I didn’t plan it. Seriously. But I went on a bird walk in West Maui. In my defense, I thought it was a fitness walk along the Kapalua Coast
. When will I accept that I am a birder? Am I in denial of age? Because, stereotypical or not, I always think of birders as, well, older. Or am I in denial of the feathery cute- and cuddly-ness of birds?
I met Ben Auerbach at Kapalua Spa
at the decent hour of 9:00 a.m. A couple from Wisconsin, a mother and daughter from Dallas, Texas and another couple from Central California joined us.
A track-and-field athlete, Ben took us through a series of easy stretches to warm up our muscles and get our hamstrings “firing.” Ben is a one-time professional mid-distance, track-and-field athlete. So, of course, he has long legs, which he clothed in sleek, black sweatpants and with which he took long, purposeful strides—backwards.
Ben told us that the name “Kapalua” loosely translated to English as “arms embracing sea,” and the scalloped beaches here—Kapalua, Oneloa and Honokahua Bay, also known as D.T. Fleming Beach Park—clearly support that translation. Ben led us to the rocky point bisecting Namalu and Oneloa Bays with off-shore views of Molokai.
That’s where we came upon the bird colony. The birds, known in Hawaiian as ‘ua’u kani, return to Hawaii in late March to mate, lay an egg and raise their young. I’d heard some wedge-tailed shearwaters had been spotted at the refuge where I volunteer on Kauai, but I hadn’t seen any myself, and I wouldn’t on this walk, either.
Wedge-tailed shearwaters are crepuscular in nature. That is, they come and go during dawn and dusk. There may have been a few deep in their volcanic rock nooks and crannies that they use here for nesting. But, if so, they were sleeping—and quiet.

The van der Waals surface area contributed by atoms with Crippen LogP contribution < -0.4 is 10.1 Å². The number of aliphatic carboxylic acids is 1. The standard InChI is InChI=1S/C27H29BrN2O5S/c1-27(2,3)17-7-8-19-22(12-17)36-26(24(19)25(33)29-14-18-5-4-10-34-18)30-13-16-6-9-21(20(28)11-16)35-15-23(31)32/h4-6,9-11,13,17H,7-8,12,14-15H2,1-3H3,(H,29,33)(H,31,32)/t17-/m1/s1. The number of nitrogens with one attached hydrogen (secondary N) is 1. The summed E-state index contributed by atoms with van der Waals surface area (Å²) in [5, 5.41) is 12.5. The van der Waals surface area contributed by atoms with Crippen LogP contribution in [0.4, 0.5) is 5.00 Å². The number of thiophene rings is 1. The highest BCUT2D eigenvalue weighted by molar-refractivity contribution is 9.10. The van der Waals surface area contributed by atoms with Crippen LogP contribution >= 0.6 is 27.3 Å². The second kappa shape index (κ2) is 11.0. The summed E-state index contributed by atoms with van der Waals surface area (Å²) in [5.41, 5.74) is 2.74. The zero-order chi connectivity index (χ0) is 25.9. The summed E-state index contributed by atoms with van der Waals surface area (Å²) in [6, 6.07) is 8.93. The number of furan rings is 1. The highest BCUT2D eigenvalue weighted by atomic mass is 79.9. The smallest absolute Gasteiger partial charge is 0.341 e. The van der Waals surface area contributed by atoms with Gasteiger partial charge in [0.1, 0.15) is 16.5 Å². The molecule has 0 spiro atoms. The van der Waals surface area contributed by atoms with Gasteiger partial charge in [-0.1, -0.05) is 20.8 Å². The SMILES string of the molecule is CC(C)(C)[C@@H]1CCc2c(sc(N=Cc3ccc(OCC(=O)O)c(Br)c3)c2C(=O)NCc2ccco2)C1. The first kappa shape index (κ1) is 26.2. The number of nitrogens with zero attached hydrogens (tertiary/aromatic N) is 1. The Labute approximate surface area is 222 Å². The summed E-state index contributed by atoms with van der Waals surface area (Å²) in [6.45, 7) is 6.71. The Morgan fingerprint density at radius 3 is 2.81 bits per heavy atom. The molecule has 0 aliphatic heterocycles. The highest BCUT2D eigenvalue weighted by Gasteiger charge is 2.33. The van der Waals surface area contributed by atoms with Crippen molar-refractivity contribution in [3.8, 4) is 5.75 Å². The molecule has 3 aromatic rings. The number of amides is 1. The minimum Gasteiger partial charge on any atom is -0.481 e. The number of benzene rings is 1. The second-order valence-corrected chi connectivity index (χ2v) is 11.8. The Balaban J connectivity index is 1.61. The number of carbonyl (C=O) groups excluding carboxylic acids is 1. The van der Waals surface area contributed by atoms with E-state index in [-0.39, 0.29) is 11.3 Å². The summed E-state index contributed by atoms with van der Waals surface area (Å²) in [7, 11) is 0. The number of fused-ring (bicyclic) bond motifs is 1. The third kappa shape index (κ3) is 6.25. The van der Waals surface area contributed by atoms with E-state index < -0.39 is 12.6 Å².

We followed an uneven lava rock footpath through the colony before coming to a boardwalk. Here, Ben paused to give us some pointers on technique—strike lightly with the heel, roll forward and push off the ball of the toe; and think about applying equal pressure across all parts of the foot. But the one that I still think of almost every day since on my daily walks is to stand upright, as if trying to hold a small twig between your shoulder blades.
A boardwalk traverses an active sand dune that is Oneloa Beach, and it was built to protect the trampling of native plants. Oneloa translates to “long sand,” and is a wide, straight, white sands beach. Its near-shore floor is made of a shallow sandbar and creates layers of frothy, white foam as waves roll ashore. Off-shore, whales sent their exhalations 30 feet in the air.
In its entirety, the Kapalua Coastal Trail runs 1.76 miles north from Kapalua Bay Beach, across Hawea Point, across the sand dunes at Oneloa Bay and on to D.T. Fleming Beach Park. When the boardwalk ended, we cut up some stairs by the Oneloa Beach access and looped back around to Kapalua Spa, where I met my friend Audrey and slurped a Mango Ginger Snap smoothie. Not a bad way to start a morning. Birds or no.